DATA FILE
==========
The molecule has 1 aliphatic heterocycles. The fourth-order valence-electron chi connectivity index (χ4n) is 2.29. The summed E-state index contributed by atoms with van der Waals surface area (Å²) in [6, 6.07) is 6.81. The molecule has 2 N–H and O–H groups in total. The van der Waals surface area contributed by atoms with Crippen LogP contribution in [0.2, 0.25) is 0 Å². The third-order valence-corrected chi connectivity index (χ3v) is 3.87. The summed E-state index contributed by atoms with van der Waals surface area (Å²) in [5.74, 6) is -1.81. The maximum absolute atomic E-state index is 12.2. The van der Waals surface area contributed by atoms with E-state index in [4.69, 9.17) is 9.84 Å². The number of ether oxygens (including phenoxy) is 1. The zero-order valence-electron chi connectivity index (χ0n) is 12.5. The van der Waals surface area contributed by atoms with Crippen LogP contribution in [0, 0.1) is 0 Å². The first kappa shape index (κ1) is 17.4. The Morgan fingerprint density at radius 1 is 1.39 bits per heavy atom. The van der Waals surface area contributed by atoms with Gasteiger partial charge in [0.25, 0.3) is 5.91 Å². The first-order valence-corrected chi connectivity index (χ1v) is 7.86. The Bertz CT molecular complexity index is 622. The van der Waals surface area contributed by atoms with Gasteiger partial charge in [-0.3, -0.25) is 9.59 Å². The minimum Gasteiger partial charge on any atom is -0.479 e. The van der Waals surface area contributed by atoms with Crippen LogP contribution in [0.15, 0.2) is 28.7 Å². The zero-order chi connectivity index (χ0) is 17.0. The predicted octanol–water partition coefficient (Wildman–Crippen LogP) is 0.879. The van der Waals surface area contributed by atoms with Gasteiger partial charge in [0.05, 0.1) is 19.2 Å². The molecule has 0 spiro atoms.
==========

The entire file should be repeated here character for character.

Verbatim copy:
The molecule has 1 aliphatic heterocycles. The fourth-order valence-electron chi connectivity index (χ4n) is 2.29. The summed E-state index contributed by atoms with van der Waals surface area (Å²) in [6, 6.07) is 6.81. The molecule has 2 N–H and O–H groups in total. The van der Waals surface area contributed by atoms with Crippen LogP contribution in [0.2, 0.25) is 0 Å². The third-order valence-corrected chi connectivity index (χ3v) is 3.87. The summed E-state index contributed by atoms with van der Waals surface area (Å²) in [5.74, 6) is -1.81. The maximum absolute atomic E-state index is 12.2. The van der Waals surface area contributed by atoms with E-state index in [4.69, 9.17) is 9.84 Å². The number of ether oxygens (including phenoxy) is 1. The zero-order valence-electron chi connectivity index (χ0n) is 12.5. The van der Waals surface area contributed by atoms with Crippen LogP contribution in [0, 0.1) is 0 Å². The first kappa shape index (κ1) is 17.4. The Morgan fingerprint density at radius 1 is 1.39 bits per heavy atom. The van der Waals surface area contributed by atoms with Gasteiger partial charge in [0.25, 0.3) is 5.91 Å². The first-order valence-corrected chi connectivity index (χ1v) is 7.86. The Bertz CT molecular complexity index is 622. The van der Waals surface area contributed by atoms with Gasteiger partial charge in [-0.3, -0.25) is 9.59 Å². The minimum Gasteiger partial charge on any atom is -0.479 e. The van der Waals surface area contributed by atoms with Crippen LogP contribution in [0.15, 0.2) is 28.7 Å². The zero-order chi connectivity index (χ0) is 17.0. The predicted octanol–water partition coefficient (Wildman–Crippen LogP) is 0.879. The van der Waals surface area contributed by atoms with Gasteiger partial charge in [0.05, 0.1) is 19.2 Å². The molecule has 0 spiro atoms.